Audi‘s Q7, pictured, will be joined by the smaller Q2 and flagship Q8 in the brand’s SUV lineup.
FRANKFURT (Bloomberg) — Audi is revving up its effort to topple BMW as the world’s top luxury-car brand with new SUVs ranging from the tiny Q2 to the full-size Q8.
After falling to third place behind Mercedes-Benz last year, Audi is seeking to reignite flagging growth and overcome the emissions scandal that tarnished the image at parent company Volkswagen Group.
Audi, which struggled last year because it had the oldest lineup among the three competitors, aims to regain an edge in 2016 by introducing new cars as BMW’s offerings age.
“The competition with our rivals will remain a neck-and-neck race,” Audi sales chief Dietmar Voggenreiter said in an interview at the company’s headquarters in Ingolstadt, Germany. “We should get a tailwind from our new models.”
Audi is presenting the urban-focused Q2 at the Geneva auto show next week. The SUV will become the brand’s smallest crossover and is aimed at a younger audience. With the little Q2, Audi has zeroed in on a segment BMW and Mercedes haven’t touched. The car is designed to lure young city dwellers who require less space than in the larger Q3 sister model.
Audi will also see its SUV plans tested as the revamped Q7 hit U.S. showrooms in January. The full-size SUV went on sale in Europe last summer. It will compete with the BMW X5, Mercedes-Benz GLE and newcomers such as the Maserati Levante in an increasingly crowded segment.
Audi is VW Group’s biggest earner and its success is crucial to fill the group’s coffers as the embattled automaker searches for its footing amid the six-month-old emissions-cheating scandal.
Market leader BMW used SUVs to maintain dominance for a decade, and all three competitors have rushed to fill niches in the market.
While Europewide deliveries of subcompact SUVs such as the Q2 will more than double to about 2.1 million units in the five years to 2022, Audi’s growth will still lag rivals, said Tim Urquhart, a London-based analyst with IHS Automotive. IHS estimates Audi will remain in third place through 2022 and end this year with a 1.2 percent sales gain to 1.83 million cars, slower growth than either BMW or Mercedes.
In addition to the new models, Audi’s chances of upending that prediction hang on China, its biggest market. Car sales there will probably start growing robustly again, and Audi stands to benefit from the new version of its best-selling Q5 SUV set for a production start by the end of the year, said Sascha Gommel, a Frankfurt-based analyst for Commerzbank.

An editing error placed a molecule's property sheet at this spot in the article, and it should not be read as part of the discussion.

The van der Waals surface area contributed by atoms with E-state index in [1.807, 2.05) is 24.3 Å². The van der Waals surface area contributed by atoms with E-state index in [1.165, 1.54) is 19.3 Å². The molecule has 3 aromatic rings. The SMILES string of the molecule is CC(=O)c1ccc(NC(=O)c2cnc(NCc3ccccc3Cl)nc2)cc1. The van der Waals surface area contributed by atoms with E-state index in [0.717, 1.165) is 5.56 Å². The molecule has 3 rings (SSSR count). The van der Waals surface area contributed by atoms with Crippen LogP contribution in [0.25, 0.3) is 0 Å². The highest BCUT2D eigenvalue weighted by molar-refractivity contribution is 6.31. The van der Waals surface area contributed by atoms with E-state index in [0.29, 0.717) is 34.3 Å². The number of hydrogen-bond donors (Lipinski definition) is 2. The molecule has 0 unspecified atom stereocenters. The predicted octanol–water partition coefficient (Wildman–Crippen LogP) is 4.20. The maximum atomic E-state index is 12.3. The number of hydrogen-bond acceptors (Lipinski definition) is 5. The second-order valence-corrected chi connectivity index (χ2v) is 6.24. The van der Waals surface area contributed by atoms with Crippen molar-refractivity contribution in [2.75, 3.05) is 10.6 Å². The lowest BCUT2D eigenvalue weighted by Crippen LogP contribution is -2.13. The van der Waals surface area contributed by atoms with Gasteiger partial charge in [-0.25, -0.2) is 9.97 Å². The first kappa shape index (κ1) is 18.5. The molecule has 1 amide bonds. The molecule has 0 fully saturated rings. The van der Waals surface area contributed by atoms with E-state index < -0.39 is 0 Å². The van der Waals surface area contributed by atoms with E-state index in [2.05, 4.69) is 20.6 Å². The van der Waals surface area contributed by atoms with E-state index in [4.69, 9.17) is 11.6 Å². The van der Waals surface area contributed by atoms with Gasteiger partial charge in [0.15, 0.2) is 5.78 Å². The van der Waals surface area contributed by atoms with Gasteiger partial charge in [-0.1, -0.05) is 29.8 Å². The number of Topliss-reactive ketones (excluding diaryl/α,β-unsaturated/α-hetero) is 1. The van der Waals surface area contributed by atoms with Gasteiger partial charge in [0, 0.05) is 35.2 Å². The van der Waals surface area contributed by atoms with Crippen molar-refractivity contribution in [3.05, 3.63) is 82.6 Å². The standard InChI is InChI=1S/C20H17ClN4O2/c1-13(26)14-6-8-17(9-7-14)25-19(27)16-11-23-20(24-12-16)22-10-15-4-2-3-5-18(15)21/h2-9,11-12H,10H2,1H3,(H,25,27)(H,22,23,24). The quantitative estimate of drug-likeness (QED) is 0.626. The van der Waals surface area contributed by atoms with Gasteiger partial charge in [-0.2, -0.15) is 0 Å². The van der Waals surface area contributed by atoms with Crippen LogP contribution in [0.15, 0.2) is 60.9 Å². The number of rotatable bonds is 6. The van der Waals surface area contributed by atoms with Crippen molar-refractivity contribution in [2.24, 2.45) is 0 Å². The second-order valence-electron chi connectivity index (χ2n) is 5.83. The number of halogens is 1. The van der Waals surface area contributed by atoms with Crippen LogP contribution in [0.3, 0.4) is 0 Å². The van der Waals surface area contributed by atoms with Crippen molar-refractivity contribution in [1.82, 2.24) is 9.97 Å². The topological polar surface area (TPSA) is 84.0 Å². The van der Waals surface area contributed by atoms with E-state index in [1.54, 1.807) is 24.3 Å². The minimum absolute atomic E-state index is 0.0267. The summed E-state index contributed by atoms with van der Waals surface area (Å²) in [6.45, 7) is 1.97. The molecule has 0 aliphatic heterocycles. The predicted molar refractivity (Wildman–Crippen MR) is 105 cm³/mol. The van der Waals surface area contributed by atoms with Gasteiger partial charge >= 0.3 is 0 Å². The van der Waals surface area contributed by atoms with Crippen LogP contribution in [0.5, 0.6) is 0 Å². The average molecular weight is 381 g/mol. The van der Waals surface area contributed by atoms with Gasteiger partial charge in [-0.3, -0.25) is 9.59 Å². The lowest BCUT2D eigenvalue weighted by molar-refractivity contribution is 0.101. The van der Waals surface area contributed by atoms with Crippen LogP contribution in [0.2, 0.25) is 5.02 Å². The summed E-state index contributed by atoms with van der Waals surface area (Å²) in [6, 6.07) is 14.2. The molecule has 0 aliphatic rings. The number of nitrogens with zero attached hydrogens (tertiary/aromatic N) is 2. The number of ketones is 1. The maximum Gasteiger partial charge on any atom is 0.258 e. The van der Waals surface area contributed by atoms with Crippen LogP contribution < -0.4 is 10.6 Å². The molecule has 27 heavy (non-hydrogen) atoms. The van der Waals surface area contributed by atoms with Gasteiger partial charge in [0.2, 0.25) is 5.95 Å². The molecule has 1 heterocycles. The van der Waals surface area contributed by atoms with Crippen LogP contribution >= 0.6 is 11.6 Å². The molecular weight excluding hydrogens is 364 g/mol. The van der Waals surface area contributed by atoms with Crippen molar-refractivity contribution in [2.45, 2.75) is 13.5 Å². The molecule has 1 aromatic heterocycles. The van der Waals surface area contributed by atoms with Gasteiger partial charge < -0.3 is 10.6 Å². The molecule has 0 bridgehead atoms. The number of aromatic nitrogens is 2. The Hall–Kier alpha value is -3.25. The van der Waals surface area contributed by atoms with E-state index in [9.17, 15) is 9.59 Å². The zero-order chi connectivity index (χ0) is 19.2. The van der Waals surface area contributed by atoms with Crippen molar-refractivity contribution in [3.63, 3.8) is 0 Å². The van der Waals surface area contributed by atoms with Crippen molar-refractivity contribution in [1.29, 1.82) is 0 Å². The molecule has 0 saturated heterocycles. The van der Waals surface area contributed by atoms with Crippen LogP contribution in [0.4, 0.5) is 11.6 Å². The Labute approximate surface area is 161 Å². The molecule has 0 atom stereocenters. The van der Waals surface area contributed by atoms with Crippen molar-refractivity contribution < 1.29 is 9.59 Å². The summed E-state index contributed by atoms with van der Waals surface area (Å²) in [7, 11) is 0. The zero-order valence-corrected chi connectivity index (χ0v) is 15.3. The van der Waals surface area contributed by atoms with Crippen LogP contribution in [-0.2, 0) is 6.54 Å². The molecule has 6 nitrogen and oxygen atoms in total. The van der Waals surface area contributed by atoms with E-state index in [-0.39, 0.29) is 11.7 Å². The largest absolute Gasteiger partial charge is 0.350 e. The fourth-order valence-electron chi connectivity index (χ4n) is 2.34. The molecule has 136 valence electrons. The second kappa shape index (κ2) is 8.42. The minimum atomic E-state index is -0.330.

“I expect Audi to start regaining some ground, in particular compared to BMW,” Gommel said. BMW has fewer new cars in the pipeline. It has also been unusually assertive in boosting U.S. deliveries by paying dealers to put new models in their service fleets, people familiar with the practice said this month.
After rolling out the Q7, Q5 and Q2, Audi plans to introduce its first all-electric crossover in 2018, followed by a new full-size SUV dubbed the Q8 a year later. Also on the table is a higher-riding crossover version of the TT sports car.
U.S. diesel cheating
The strategy is key for the bottom line. Audi’s SUV buyers spend about two-thirds more on extra features than buyers of a comparable sedan, the company said. They’re also loyal. Two out of three Audi SUV customers buy another crossover as their next car.
Protecting Audi’s sales and profits is vital as the VW Group faces billions of euros in costs triggered by its admission last September to cheating on emissions tests. Audi hasn’t been untouched, accounting for some 2.3 million of the diesel cars affected across the group. It also developed an engine that came under U.S. regulators’ scrutiny a few months after the scandal first broke. Talks in the U.S. are still going on, and Audi has remained tight-lipped about the anticipated financial impact.
“We do see a certain effect from the U.S. sales stop on diesel models, but we remain optimistic,” Voggenreiter said, adding that in Europe, the brand expects to see the scandal resolved by the end of the year. “This issue won’t set us back, particularly in the long term.”